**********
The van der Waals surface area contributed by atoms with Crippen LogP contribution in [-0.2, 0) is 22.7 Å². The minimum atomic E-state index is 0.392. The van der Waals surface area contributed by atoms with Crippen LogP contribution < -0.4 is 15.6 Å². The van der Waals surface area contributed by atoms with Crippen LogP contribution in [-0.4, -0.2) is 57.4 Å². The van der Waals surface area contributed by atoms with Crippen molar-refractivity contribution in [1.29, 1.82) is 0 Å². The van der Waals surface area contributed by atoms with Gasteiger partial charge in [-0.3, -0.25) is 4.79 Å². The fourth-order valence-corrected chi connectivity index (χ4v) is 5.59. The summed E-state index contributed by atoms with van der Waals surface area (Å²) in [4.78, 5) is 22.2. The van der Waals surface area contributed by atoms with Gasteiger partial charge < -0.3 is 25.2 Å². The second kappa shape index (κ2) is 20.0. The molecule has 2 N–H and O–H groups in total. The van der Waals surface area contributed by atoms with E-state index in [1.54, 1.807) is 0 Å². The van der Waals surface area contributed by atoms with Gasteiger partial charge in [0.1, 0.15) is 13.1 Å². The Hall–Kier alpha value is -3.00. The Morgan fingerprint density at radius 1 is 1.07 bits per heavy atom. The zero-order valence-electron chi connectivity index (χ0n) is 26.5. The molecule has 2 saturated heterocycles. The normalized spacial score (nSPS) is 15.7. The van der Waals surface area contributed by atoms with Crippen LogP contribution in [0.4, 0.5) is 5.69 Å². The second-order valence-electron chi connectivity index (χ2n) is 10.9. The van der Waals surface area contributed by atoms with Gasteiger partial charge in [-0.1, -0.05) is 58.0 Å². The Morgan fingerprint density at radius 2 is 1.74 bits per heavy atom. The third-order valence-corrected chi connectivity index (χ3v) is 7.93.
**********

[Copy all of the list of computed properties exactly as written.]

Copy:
The van der Waals surface area contributed by atoms with Crippen LogP contribution in [-0.2, 0) is 22.7 Å². The minimum atomic E-state index is 0.392. The van der Waals surface area contributed by atoms with Crippen LogP contribution < -0.4 is 15.6 Å². The van der Waals surface area contributed by atoms with Crippen LogP contribution in [-0.4, -0.2) is 57.4 Å². The van der Waals surface area contributed by atoms with Crippen molar-refractivity contribution in [1.29, 1.82) is 0 Å². The van der Waals surface area contributed by atoms with Gasteiger partial charge in [-0.3, -0.25) is 4.79 Å². The fourth-order valence-corrected chi connectivity index (χ4v) is 5.59. The summed E-state index contributed by atoms with van der Waals surface area (Å²) in [4.78, 5) is 22.2. The van der Waals surface area contributed by atoms with Gasteiger partial charge < -0.3 is 25.2 Å². The second kappa shape index (κ2) is 20.0. The molecule has 2 N–H and O–H groups in total. The van der Waals surface area contributed by atoms with E-state index in [1.54, 1.807) is 0 Å². The van der Waals surface area contributed by atoms with Gasteiger partial charge in [0.1, 0.15) is 13.1 Å². The Hall–Kier alpha value is -3.00. The Morgan fingerprint density at radius 1 is 1.07 bits per heavy atom. The zero-order valence-electron chi connectivity index (χ0n) is 26.5. The molecule has 2 saturated heterocycles. The normalized spacial score (nSPS) is 15.7. The van der Waals surface area contributed by atoms with Crippen LogP contribution in [0.4, 0.5) is 5.69 Å². The second-order valence-electron chi connectivity index (χ2n) is 10.9. The van der Waals surface area contributed by atoms with Gasteiger partial charge in [-0.1, -0.05) is 58.0 Å². The Morgan fingerprint density at radius 2 is 1.74 bits per heavy atom. The third-order valence-corrected chi connectivity index (χ3v) is 7.93.